The smells and subtle textures of the market were enticingly romantic, but there was more going on her than meets the eye. The city of Damascus claimed to be one of the oldest in the world and the ancient and now modern crossroads was at the heart of its fair share of history. As was sometimes unfortunate for the capital, what it sometimes gained in trade was often also taken away by political instability. From where Lois stood this was not evident, as the people here tried to go ahead with their day-to-day lives as much as possible, and as the bazaar still maintained the life of a people interested in the pursuit of their own happiness and of promoting a sense of community. The pleasant setting was not why Lois was here though, even if she wished that it was. She was on the trail of a monster.
Not all monsters were the kind that she might have been used to seeing in Metropolis. Out here in the real world the monsters didn’t wear symbols on their chests, instead they wore expensive business suits. A man in a business suit in Arabia was not a rare sight anymore, and even walking through the market there were enough of them. Lois herself was also inauspicious, though for completely different reasons. In what proved to be a bit of hypocrisy, she was covered head to toe in the veiled hijab, with only her eyes being seen to the people around her. Whereas a few months before she had written a critical editorial on the politics behind this garment, she now was wearing one herself. She now understood better how the superheroes felt hiding themselves from the world for their own safety.
The concern over weapons of mass destruction were prevalent in the region. There had been real WMDs in the Iraq-Iran War and they had been used for a pretext of the invasion of Iraq under the leadership of President Bush. With no evidence ever having been found for the latter invasion, they were necessarily a hot topic at the moment. There were those that had claimed that the president of Syria had used them on his own people, which would be a violation of the Geneva Convention if it were to be true. There were reasons to assume that the international powers would not act against the regime, mainly because of Russian support and the concerns that there were terrorist cells among the rebels.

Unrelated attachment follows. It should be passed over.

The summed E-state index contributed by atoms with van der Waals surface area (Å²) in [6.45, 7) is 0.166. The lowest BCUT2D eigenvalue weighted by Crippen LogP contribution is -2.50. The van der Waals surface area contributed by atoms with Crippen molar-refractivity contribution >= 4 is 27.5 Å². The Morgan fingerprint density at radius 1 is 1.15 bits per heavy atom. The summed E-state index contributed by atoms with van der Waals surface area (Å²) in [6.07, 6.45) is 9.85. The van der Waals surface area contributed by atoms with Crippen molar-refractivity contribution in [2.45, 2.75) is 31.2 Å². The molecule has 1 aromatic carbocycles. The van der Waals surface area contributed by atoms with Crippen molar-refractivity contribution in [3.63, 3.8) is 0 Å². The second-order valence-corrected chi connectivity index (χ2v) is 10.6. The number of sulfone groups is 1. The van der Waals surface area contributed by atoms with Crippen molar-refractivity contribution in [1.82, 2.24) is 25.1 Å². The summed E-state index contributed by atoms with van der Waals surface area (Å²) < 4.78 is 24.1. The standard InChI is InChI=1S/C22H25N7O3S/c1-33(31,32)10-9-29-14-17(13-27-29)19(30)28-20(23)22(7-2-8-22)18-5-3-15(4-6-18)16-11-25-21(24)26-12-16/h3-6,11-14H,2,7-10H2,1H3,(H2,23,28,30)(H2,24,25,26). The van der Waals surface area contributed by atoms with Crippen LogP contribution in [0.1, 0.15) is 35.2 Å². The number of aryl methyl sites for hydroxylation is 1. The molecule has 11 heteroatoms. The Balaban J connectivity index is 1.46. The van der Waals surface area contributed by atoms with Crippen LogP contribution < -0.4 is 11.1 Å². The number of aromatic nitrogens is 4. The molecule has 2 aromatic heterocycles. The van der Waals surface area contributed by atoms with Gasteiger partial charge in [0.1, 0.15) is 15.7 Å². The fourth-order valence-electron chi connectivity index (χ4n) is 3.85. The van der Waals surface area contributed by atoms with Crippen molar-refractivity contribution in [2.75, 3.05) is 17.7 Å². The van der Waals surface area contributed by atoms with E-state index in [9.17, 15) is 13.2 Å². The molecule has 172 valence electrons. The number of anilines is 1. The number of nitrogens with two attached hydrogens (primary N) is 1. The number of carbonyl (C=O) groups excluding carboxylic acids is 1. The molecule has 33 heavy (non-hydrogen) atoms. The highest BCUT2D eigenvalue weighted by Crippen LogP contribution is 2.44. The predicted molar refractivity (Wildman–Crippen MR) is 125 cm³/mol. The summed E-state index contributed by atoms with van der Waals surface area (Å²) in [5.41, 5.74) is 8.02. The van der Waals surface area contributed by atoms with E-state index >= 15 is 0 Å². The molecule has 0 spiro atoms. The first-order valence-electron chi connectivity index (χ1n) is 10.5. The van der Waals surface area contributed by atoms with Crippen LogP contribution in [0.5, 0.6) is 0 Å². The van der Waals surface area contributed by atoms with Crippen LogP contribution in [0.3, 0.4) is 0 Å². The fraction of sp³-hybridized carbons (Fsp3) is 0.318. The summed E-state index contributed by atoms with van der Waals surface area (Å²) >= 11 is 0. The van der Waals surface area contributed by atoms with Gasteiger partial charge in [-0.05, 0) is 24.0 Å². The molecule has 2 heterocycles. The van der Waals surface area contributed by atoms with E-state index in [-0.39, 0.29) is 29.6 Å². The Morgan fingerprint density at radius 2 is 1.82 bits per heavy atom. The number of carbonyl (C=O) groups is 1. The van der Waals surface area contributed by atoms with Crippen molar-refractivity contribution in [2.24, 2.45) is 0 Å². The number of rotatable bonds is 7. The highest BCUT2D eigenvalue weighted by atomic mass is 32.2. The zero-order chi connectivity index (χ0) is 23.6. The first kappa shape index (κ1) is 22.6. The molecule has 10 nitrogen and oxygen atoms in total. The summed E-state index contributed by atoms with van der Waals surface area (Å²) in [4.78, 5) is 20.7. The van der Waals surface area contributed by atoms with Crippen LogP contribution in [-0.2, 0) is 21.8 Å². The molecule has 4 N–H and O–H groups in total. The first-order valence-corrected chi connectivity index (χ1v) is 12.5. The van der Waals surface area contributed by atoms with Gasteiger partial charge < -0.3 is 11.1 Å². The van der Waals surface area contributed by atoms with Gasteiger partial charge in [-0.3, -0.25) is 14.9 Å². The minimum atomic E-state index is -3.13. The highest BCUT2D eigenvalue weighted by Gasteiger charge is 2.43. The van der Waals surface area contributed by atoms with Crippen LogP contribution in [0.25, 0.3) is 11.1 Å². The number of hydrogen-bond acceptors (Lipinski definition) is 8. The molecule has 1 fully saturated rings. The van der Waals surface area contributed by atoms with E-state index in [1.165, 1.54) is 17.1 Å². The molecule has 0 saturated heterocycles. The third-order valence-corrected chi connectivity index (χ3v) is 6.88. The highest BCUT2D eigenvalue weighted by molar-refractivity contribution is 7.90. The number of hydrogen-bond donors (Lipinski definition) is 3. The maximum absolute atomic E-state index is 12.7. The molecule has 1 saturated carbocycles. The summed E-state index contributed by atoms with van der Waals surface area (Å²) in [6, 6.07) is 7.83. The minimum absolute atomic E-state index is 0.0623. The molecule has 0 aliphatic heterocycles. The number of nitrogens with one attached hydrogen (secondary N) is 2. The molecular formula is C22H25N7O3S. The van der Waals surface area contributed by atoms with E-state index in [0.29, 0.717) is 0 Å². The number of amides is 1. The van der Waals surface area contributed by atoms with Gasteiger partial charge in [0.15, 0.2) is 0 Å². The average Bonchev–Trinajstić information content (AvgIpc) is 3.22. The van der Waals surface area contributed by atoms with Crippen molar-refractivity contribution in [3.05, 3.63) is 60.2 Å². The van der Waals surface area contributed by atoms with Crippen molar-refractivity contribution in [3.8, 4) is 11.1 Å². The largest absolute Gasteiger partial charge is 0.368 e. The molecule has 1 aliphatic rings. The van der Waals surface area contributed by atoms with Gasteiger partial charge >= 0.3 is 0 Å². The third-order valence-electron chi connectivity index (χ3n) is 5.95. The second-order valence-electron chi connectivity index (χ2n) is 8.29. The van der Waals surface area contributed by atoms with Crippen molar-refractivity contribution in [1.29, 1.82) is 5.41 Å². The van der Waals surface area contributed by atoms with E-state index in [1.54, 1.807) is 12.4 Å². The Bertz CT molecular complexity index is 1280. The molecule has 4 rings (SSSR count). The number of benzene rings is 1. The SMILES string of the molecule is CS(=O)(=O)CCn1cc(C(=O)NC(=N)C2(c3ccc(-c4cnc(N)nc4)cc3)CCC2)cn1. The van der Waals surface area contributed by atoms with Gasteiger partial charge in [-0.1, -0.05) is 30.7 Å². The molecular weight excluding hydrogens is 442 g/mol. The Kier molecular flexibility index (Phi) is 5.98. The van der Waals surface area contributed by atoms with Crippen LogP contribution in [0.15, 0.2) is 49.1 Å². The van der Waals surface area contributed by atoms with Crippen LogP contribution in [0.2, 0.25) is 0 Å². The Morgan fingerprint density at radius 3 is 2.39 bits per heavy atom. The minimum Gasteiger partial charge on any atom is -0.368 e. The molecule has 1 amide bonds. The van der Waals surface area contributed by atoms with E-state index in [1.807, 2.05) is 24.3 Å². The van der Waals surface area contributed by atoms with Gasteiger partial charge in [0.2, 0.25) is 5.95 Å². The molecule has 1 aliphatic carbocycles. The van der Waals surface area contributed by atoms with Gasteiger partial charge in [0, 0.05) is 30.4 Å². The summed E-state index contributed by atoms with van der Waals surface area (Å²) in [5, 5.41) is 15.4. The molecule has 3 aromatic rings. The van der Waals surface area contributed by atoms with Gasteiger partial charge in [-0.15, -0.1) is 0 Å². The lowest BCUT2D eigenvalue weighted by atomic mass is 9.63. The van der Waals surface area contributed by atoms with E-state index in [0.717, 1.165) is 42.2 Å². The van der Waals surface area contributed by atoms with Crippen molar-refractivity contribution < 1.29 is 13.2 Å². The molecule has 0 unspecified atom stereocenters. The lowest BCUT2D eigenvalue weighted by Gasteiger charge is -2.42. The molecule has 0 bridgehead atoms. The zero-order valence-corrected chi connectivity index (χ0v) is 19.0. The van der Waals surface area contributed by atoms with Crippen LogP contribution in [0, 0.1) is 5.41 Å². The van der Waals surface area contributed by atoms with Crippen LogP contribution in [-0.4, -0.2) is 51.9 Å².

Lois was not so much concerned with the reaction of the international political bargaining, she just wanted that the information get out there so it could be judged. She had been in the region for over a month, but she had just arrived to Syria in the past three days on a tip. It was a strong indication of the instability of the region that for the moment Beirut was considered a safe spot and that is how she had been able to gain entry to the country. She had informed that a notorious weapons runner was here and willing to make a deal. The arrogant man was part of an informal group of arms dealers known as the Chemical Axis and he called himself the Heart of Acid. Such was his arrogance though that he feared no one, and that his concept of hiding in plain sight made him easy to spot. Lois had been following his contact as surreptitiously as she could through the market for some time now, and she had bought a few items that she had not planned on, though she would probably keep the rose oil. Her prey had almost gotten away from her at one point, but she had picked up his trail once again. It was just then that she saw the arms dealer. He was meeting the contact at the edge of the market. Lois ducked into a small alcove and whipped out the telescopic camera that she had hidden beneath her robes. She clicked five quick pictures of the meeting and then turned back into the market, disappearing into the chaos. She had her proof that the chemical weapons were here, it was only now for her to show them to the world.